it's worth having the real thing. Especially if you're taking it somewhere like a pot luck where it's not around the house for you to eat the whole thing. :rofl:
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ginnyinWI Donating Member (1000+ posts) Send PM | Profile | Ignore Sun Oct-04-09 01:46 PM
Response to Reply #4
5. I hear ya, hippy! nt
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surrealAmerican Donating Member (1000+ posts) Send PM | Profile | Ignore Sun Oct-11-09 12:12 PM
Response to Reply #3
13. In a cake recipe that may not work.
Most "cream cakes" use cream instead of butter. Milk will not give the same texture as cream.
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hippywife Donating Member (1000+ posts) Send PM | Profile | Ignore Sun Oct-04-09 02:16 PM
Response to Original message
6. I'm still waiting for the answer to housewolf's question.
What kinda cake are ya makin'?

to C&B, onecent.
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housewolf Donating Member (1000+ posts) Send PM | Profile | Ignore Sun Oct-04-09 05:13 PM
Response to Original message
7. Differences in creams
This info is based on FDAs Code of Federal Regulations for dairy products, and categorizes cream by the amount of milk fat the product contains.

Half-and-Half, according to the which contains between 10.5 to 18 percent milk fat. I think every carton of half-and-half that I've looked at specifies about 10%.

Light Cream, aka coffee cream or table cream, has become quite scarce on today's market. It contains anywhere between 18 to 30 percent milk fat.

Whipping Cream contains 30% milk fat.

Heavy Cream consists of at least 36 percent milk fat. I've recently found some that containes 40%.

Most whipping cream and some heavy creams contain addidtives such as mono- and diglycerides (which are intended to put air into the cream as it is whipped), carrageenan (to help hold the whipped cream peaks) and polysorbate 80 (to help create stiff peaks). Both are generally ultra-pasturized to extend their shelf-life Iwhich also destroys some of the proteins in the cream that promote whipping). These additives act as emulsifiers and stabilizing agents. Pasturization results in a 20-day shelf life while ultra-pasturization results in a 60-day shelf-life. Often pasturized heavy cream contains a higher milk fat percentage than ultra-pasturized heavy cream.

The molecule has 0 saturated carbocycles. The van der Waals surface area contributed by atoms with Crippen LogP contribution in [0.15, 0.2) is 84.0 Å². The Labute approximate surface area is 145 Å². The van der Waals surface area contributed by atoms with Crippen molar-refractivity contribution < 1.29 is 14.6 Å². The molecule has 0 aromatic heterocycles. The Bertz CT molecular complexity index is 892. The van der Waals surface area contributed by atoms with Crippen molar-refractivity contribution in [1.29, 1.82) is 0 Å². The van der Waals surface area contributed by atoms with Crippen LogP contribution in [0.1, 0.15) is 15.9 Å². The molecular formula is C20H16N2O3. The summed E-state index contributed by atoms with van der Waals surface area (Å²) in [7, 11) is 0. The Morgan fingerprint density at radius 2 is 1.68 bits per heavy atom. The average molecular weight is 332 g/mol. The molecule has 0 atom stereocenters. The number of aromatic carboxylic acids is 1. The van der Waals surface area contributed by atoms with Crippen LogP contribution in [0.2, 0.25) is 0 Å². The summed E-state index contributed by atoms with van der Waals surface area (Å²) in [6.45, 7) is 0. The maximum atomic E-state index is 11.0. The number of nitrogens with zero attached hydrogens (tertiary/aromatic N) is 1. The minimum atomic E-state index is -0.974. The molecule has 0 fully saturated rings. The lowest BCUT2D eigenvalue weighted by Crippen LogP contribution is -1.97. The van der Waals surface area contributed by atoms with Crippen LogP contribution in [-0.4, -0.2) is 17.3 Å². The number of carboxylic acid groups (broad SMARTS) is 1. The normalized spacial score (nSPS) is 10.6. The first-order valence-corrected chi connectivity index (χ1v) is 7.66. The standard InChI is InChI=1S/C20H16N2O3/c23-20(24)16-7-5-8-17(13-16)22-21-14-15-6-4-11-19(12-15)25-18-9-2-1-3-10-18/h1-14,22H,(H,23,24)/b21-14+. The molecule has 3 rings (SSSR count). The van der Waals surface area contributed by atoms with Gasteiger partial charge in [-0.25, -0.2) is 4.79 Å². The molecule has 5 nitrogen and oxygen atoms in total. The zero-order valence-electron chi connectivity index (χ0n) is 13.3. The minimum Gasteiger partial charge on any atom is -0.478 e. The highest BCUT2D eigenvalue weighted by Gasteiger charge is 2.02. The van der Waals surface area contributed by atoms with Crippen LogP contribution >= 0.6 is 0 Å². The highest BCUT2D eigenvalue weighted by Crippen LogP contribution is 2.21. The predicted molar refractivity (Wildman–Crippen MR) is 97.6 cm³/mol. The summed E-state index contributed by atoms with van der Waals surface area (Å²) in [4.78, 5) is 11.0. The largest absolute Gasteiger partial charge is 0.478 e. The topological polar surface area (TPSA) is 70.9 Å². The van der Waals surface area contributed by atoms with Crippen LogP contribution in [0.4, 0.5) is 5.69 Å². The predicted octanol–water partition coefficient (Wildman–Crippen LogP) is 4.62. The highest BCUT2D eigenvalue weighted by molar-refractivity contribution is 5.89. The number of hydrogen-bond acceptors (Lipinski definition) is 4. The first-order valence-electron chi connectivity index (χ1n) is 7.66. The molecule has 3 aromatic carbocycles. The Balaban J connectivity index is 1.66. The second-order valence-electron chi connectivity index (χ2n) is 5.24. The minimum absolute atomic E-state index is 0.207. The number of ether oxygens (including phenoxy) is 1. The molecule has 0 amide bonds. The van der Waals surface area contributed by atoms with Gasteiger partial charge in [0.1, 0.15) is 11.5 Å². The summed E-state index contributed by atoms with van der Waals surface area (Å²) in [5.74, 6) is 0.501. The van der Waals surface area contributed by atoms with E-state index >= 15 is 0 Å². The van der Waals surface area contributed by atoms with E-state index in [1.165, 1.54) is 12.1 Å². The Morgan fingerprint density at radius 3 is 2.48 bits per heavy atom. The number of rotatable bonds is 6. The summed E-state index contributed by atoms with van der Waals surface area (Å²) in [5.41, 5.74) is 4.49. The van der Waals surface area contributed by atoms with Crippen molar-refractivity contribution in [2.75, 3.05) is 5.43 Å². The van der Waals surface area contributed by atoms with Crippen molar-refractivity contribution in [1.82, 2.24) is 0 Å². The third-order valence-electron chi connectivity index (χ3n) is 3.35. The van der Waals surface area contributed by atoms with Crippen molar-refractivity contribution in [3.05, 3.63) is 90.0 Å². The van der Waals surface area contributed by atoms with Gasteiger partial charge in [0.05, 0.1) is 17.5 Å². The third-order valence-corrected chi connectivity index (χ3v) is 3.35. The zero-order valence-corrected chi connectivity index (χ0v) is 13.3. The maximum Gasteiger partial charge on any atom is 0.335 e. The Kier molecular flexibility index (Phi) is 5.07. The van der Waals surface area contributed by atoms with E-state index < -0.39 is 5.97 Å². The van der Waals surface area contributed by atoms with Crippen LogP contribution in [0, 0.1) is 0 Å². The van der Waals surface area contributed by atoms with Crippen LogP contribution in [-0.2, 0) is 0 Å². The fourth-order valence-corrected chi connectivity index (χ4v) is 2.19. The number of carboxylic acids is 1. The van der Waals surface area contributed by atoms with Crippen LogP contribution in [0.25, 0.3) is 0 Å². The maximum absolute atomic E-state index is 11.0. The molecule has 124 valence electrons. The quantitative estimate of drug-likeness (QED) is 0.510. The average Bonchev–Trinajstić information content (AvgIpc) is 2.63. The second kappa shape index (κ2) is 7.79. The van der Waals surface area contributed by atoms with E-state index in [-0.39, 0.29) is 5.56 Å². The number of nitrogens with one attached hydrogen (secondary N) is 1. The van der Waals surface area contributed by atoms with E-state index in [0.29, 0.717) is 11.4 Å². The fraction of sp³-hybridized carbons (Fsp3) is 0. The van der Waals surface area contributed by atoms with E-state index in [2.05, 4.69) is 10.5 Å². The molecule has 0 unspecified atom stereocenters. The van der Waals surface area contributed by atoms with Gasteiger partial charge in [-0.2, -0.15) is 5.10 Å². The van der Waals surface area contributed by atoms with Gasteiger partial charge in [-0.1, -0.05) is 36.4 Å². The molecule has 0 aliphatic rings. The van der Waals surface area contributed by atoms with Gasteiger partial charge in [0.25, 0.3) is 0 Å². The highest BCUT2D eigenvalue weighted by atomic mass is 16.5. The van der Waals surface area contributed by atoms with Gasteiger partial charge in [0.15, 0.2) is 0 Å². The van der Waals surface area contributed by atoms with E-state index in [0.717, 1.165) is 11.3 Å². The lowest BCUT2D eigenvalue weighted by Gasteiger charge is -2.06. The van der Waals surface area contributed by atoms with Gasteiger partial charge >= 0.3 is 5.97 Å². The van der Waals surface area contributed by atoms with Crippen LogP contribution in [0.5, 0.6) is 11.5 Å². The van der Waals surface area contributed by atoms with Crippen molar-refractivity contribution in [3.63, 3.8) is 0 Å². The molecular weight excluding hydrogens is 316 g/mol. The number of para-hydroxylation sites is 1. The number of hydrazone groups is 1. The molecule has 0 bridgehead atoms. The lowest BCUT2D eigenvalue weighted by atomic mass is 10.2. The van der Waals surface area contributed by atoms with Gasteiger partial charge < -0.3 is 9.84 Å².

Whipping Cream and Heavy Cream will both whip up to about the same volume. Whipping Cream whips up to peaks faster than Heavy Cream, but Whipping Cream loses its peaks and becomes watery after just a few hours in the refrigerator while Heavy Cream holds up for about a day.

As for taste, freshly whipped whipping cream is lighter and more airy than either of the heavy creams. It is more fleeting, melting in your mouth almost as soon as you were able to taste it (no doubt because of the lower fat content). Of the two heavy creams, the higher fat, pasteurized cream is the thickest as well as the best-tasting. It is sweeter and more buttery than either the ultrapasteurized heavy cream or the whipping cream. Evidently, the additives, as well as the process of ultrapasteurization, compromise the sweet, delicate flavor of cream.

In cooking taste test, with a simple reduction sauce with chicken broth, all three creams thickened upon reduction without breaking, but the sauce with the pasteurized, highest fat cream was by far the most appealingvelvety smooth and pleasant tasting.

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grasswire Donating Member (1000+ posts) Send PM | Profile | Ignore Sun Oct-11-09 02:39 AM
Response to Reply #7
11. I don't like to use the 40 percent for whipping or baking
I used it at the coffee house for awhile, cuz it was in stock for the scone baking. It was not good for topping cream pies, as it just does not hold up. Very greasy mouth feel, too.
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hippywife Donating Member (1000+ posts) Send PM | Profile | Ignore Sun Oct-11-09 06:20 AM
Response to Reply #11
12. Has that mouth feel
in ice cream, too. I have to restrict it to no more than 1/4 of the recipe.